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Percutaneous Endoscopic Gastrostomy: Before Your Child's Procedure

What is percutaneous endoscopic gastrostomy?

Percutaneous endoscopic gastrostomy is a procedure to make an opening between the skin of your child's belly and stomach. The doctor will put a thin tube called a gastrostomy tube into your child's stomach through the opening. This tube is sometimes called a G-tube, a PEG tube, or a feeding tube. The tube can put liquid nutrition, fluid, and medicines directly into the stomach. The tube also may be used to drain liquid or air from the stomach.

Your child will get medicine to go to sleep and prevent pain during the procedure. The doctor will put a thin, lighted tube that bends (called an endoscope, or scope) into your child's mouth. The doctor will move the scope gently down your child's throat. The scope will have a camera on it. The doctor will look at a monitor (like a TV set or a computer screen) as he or she moves the scope into your child's stomach. The doctor will send puffs of air through the scope. This inflates the stomach. It helps the doctor see where to place the feeding tube.

The doctor will make a small cut in your child's belly. The cut is called an incision. The doctor will put the feeding tube into your child's mouth. Then he or she will guide the tube down your child's throat into the stomach. The doctor will pull one end of the feeding tube out of your child's belly through the incision. This end of the feeding tube will stay outside your child's body. The other end will stay in the stomach. The doctor may use stitches to close the incision around the feeding tube.

Your child will go home the same day as the procedure. Before you take your child home, the doctor or nurse will teach you how to use and care for the feeding tube.

What happens before the procedure?

Procedures can be stressful for both your child and you. This information will help you understand what you can expect. And it will help you safely prepare for your child's procedure.

Preparing for the procedure

  • Understand exactly what procedure is planned, along with the risks, benefits, and other options.
  • Tell the doctor ALL the medicines and natural health products your child takes. Some may increase the risk of problems during the procedure. Your doctor will tell you if your child should stop taking any of them before the procedure and how soon to do it.
  • Talk to your child about the procedure. Tell your child that it will help him or her get the food, liquids, and medicines needed to stay healthy. Hospitals know how to take care of children. The staff will do all they can to make it easier for your child.
  • Ask if a special tour of the surgery area and hospital is available. This may make your child feel less nervous about what happens.
  • Plan for your child's recovery time. He or she may need more of your time right after the procedure, both for care and for comfort.

The day before the procedure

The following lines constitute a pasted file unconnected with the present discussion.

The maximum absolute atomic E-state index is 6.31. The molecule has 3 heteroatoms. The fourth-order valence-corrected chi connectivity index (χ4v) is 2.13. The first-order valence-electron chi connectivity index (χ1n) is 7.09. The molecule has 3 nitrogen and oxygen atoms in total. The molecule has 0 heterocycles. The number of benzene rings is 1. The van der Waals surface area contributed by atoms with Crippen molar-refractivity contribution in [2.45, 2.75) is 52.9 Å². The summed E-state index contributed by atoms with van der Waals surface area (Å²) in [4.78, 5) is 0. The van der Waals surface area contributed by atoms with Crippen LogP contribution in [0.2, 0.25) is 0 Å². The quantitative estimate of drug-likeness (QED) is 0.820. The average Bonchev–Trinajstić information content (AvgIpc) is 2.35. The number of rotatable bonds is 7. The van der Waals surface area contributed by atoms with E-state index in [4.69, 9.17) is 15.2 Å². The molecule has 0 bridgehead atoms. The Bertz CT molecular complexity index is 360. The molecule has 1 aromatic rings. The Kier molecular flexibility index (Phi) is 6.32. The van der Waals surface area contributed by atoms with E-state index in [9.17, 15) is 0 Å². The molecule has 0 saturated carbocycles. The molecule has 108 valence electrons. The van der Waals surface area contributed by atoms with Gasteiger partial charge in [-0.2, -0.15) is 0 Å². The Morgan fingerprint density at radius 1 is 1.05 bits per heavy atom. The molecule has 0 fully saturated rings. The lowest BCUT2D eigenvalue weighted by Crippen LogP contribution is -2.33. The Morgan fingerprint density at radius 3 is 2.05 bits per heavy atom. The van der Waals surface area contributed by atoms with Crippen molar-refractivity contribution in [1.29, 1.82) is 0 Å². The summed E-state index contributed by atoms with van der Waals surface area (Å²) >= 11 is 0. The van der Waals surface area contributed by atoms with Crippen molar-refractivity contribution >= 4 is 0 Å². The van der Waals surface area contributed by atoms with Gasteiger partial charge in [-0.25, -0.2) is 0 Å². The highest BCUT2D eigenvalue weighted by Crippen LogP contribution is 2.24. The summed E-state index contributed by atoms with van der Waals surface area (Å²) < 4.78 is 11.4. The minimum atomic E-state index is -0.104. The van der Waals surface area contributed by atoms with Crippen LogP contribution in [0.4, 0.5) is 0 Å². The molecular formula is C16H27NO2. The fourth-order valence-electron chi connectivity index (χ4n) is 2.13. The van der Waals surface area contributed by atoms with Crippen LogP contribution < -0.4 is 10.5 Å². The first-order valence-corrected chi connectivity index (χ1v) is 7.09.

• A nurse may call you (or you may need to call the hospital). This is to confirm the time and date of your child's procedure and answer any questions.
  • Remember to follow your doctor's instructions about your child taking or stopping medicines before the procedure. This includes over-the-counter medicines.

Follow-up care is a key part of your child's treatment and safety. Be sure to make and go to all appointments, and call your doctor if your child is having problems. It's also a good idea to know your child's test results and keep a list of the medicines your child takes.

What happens on the day of the procedure?

  • Follow the instructions exactly about when your child should stop eating and drinking. If you don't, the procedure may be cancelled. If your doctor told you to have your child take his or her medicines on the day of the procedure, have your child take them with only a sip of water.
  • Follow the doctor's instructions about when your child should bathe or shower before the procedure. Do not apply lotion or deodorant.
  • Your child may brush his or her teeth. But tell your child not to swallow any toothpaste or water.
  • Do not let your child wear contact lenses. Bring your child's glasses or contact lens case.
  • Be sure your child has something that reminds him or her of home. A special stuffed animal, toy, or blanket may be comforting. For an older child, it might be a book or music.

At the hospital or surgery centre

  • A parent or legal guardian must accompany your child.
  • Your child will be kept comfortable and safe by the anesthesia provider. Your child will be asleep during the procedure.
  • The procedure will take about 30 to 45 minutes.
  • After the procedure, your child will be taken to the recovery room. As your child wakes up, the recovery staff will monitor his or her condition. The doctor will talk to you about the procedure.
  • You will probably be able to take your child home on the day of the procedure or the day after.

When should you call your doctor?

  • You have questions or concerns.
  • You don't understand how to prepare your child for the procedure.
  • Your child becomes ill before the procedure (such as fever, flu, or a cold).
  • You need to reschedule or have changed your mind about your child having the procedure.

Where can you learn more?

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Care instructions adapted under license by your healthcare professional. If you have questions about a medical condition or this instruction, always ask your healthcare professional. Healthwise, Incorporated disclaims any warranty or liability for your use of this information.